The Beginner’s Guide to Training the Isabelle Amiibo in Smash Ultimate

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by Plantasia – Guest Contributor

Hello, my name is Plantasia. You may be thinking, “Wait, I’m not supposed to be in the Piranha Plant page! Why am I here?” Don’t worry, I’m here to teach you how to train the Isabelle amiibo – what to incorporate and what to avoid. In PAL season 4 qualifiers, my Isabelle beat many top tiers and was the highest mid-tier in the bracket. She got all the way to winners final (but then had to fight a Piranha Plant… how ironic).

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Doc note: This is a very unconventional training guide. Isabelle is a generally underlabbed character, so you may find it helpful to modify these recommendations for a more conventional training regimen.

AI Issues

Isabelle has one major AI problem – fishing rod. Isabelle can and will use fishing rod to attack, but if the initial throw happens to miss, Isabelle can just… stand there…. waiting… The reason is most likely because she is waiting for the opponent to stand in between her and the hook so she can grab them. The problem with that is the opponent can most likely land a strong attack if they are on the opposite side of Isabelle and out of the rod’s reach. Even then, the opponent may land an attack before Isabelle reels them in.

Also, a side note with fishing rod, Isabelle doesn’t seem able to use it offstage to throw the opponent directly into the blast zone. What a shame! She can also use it offstage and fall REALLY close to the blast zone, but I have yet to see her actually die from it. It is risky. In arenas, Isabelle will act… strange. She will generally use fishing rod more and aerials less.

Overall Playstyle

Below are Isabelle’s moves and why or why they shouldn’t be prioritized during training. If you are wanting to experiment with these moves, this list is a great place to start!


Isabelle has fantastic aerials!

Her Up Air and Down Air are strong, she can use projectile forward and Back Air to edge guard and kill at moderately high percents, and she has a decent get-off-me Neutral Air. These moves are must-uses and are your main attack strategies.

Focus on all but Neutral Air. While it is effective, Isabelle’s other aerials are significantly better to use as they kill and have better range (still use it every once in a while, though).

Smash Attacks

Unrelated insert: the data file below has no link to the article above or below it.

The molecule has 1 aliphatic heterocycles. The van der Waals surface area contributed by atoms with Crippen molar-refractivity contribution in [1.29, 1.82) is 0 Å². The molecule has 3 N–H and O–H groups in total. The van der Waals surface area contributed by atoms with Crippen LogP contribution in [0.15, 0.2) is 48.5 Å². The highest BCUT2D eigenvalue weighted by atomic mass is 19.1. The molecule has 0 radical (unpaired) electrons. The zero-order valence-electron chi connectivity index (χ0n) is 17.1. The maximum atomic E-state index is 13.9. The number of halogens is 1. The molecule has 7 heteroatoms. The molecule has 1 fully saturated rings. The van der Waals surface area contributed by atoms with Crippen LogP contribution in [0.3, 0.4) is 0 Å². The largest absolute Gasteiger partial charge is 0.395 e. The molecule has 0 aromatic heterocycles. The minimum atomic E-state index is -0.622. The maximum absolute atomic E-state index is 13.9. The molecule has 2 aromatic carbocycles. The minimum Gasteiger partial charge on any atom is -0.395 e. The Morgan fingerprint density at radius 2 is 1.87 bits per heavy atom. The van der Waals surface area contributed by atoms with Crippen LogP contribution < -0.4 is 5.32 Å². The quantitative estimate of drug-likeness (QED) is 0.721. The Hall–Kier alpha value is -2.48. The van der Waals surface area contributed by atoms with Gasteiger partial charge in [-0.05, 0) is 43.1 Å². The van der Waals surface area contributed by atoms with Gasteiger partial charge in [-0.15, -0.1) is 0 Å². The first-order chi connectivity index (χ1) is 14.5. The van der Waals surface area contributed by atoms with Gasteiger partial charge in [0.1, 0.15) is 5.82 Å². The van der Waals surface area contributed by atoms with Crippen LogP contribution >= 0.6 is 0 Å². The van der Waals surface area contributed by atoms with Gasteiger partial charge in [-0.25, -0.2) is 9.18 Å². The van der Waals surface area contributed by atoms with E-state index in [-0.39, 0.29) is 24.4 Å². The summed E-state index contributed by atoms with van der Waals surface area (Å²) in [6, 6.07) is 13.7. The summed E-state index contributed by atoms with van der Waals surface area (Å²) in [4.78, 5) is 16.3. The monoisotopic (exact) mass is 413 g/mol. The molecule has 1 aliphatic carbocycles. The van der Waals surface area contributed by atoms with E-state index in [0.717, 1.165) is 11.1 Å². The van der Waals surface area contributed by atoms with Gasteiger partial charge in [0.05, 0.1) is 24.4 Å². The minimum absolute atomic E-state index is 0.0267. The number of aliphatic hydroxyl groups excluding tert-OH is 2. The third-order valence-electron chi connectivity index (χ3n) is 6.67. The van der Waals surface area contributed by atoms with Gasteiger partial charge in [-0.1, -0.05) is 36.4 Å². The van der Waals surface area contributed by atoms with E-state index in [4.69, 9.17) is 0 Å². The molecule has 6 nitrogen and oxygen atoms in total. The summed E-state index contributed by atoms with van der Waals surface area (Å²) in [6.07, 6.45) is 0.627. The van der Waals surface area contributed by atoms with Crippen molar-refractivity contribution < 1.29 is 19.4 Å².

Isabelle’s smash attacks should also not be understated.

Forward Smash is decently strong and with little lag makes it mostly safe.

Down Smash is fast, launches at a low angle, and catches rolls, but isn’t too strong.

Up Smash is an effective anti-air but can be hard to land as it doesn’t have a wide hitbox and is in front of Isabelle.

Forward Smash is your go-to smash attack, but Down Smash is also good to use. Up Smash is too risky and inconsistent but can be useful in moderation.


Isabelle’s tilts add a vital bit to her overall playstyle (more on that later) and should always be used, but some more than others.

Forward Tilt is quick and has range. It can clank with other attacks, including sword smash attacks. This is your go-to get-off-me attack on stage but shouldn’t be used too much.

Down Tilt is strong and hits in front, but Forward Tilt is a better option. It’s simply stronger and faster, so use it infrequently.

Up Tilt is the most important tilt to use. It is the best anti-air move to use on the ground due to the disjoint and range it covers, it clanks with long reach moves like DK’s Forward and Up Tilts and can even hit most opponents in front or behind Isabelle. The main reason to use this attack, however, is because it combos perfectly into itself over and over again and ends with a strong Up Air. It’s Isabelle’s easiest way to launch opponents into the air and allows her to use aerial attacks quicker and kill sooner.

Overall, use Forward Tilt in moderation, use a lot of Up Tilt, and avoid Down Tilt.

Dash Attack and Jab

Dash attack is a really effective projectile. It launches at an opportunistic angle and can be properly spaced to keep Isabelle safe. It also is a great way to rack up damage, so it should be used.